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Australia urged to invest in quantum computing ahead of future pandemics

Quantum approaches could play a significant role in developing treatments for any future pandemics more efficiently, improving the calculations that have to be made in chemical research and helping bringing new treatments to market.

“Advances in computing tech have given enormous practical advances in medicine and we think quantum has a role in drug discoveries,” Professor Biercuk said.

These types of technologies are incredibly fragile, however, and Q-CTRL is in the business of offering technology solutions to industry that help stabilise quantum computing processes.

The company, which was spun out of the University of Sydney, has been backed by leading local venture capital firms including Square Peg, which led a $22 million funding round in the business last year.

The CSIRO released a road map for quantum computing investment this year, though much of the research and development work being done in the sector is occurring offshore.

“There is not very much in the Australian market at this time… we are almost 100 per cent export-focused in our company,” Professor Biercuk said.


Over recent months, industry experts right across the technology sector have been championing the importance of targeting investment in research and development projects that could help Australia face future pandemics better and export skills in a post-COVID economy. This includes expanding vaccine manufacturing facilities and ensuring research and development incentives support the biotech industry.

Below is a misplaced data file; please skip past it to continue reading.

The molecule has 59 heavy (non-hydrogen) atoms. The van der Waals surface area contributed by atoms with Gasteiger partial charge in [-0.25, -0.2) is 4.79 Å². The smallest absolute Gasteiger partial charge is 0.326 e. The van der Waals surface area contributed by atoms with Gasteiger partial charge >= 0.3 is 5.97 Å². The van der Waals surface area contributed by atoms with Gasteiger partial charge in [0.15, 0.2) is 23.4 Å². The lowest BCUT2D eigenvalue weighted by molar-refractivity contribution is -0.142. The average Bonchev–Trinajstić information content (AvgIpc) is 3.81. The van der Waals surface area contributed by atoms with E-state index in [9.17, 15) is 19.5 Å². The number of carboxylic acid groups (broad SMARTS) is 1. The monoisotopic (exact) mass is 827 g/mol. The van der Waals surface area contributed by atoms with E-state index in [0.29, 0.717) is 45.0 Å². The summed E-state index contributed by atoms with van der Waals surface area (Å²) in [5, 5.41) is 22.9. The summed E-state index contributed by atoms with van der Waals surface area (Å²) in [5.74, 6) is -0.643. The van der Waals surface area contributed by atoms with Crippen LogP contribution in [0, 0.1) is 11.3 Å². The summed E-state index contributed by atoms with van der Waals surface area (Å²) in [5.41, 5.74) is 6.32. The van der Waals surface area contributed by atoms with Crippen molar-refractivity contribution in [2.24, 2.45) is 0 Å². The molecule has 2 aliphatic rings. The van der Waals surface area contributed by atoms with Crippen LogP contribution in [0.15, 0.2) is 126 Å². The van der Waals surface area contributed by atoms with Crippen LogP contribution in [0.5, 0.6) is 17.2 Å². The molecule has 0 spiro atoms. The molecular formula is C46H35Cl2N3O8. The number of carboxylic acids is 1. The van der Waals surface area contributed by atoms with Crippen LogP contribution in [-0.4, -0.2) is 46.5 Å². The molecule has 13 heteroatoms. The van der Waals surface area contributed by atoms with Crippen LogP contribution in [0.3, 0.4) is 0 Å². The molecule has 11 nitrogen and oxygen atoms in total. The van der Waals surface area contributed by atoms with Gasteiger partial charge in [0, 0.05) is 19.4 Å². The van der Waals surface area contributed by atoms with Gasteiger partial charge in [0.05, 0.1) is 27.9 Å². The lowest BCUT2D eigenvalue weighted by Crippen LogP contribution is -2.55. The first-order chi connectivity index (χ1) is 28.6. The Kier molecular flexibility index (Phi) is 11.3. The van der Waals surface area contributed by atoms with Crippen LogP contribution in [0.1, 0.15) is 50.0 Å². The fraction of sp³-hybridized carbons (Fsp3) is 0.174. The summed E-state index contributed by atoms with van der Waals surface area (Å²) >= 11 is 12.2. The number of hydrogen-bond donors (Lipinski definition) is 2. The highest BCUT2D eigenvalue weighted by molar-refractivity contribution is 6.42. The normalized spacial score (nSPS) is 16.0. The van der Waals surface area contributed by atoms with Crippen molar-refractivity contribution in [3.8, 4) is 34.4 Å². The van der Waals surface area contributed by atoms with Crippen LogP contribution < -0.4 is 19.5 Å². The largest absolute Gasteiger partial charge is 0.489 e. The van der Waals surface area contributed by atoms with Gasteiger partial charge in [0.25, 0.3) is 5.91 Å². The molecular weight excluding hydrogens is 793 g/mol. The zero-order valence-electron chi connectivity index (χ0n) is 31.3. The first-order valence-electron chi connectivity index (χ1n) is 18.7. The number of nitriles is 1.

A report on COVID-19 from the Medical Technology Association of Australia said industry should be brought to the table to work with governments on any future pandemic planning.

“Any new or updated national pandemic preparedness plan must recognise the critical role of the medtech industry,” the report said.

Federal and state governments have contributed to a range of quantum computing projects over the past five years as researchers race to make quantum computers a reality.

The path could take hundreds of millions of dollars and many years, Professor Biercuk said, much like the pharmaceutical sector needs long-term investors to survive.

“The investment needed is actually similar to that for drug development. It means the investors we have attracted have a very long-term approach to this.”

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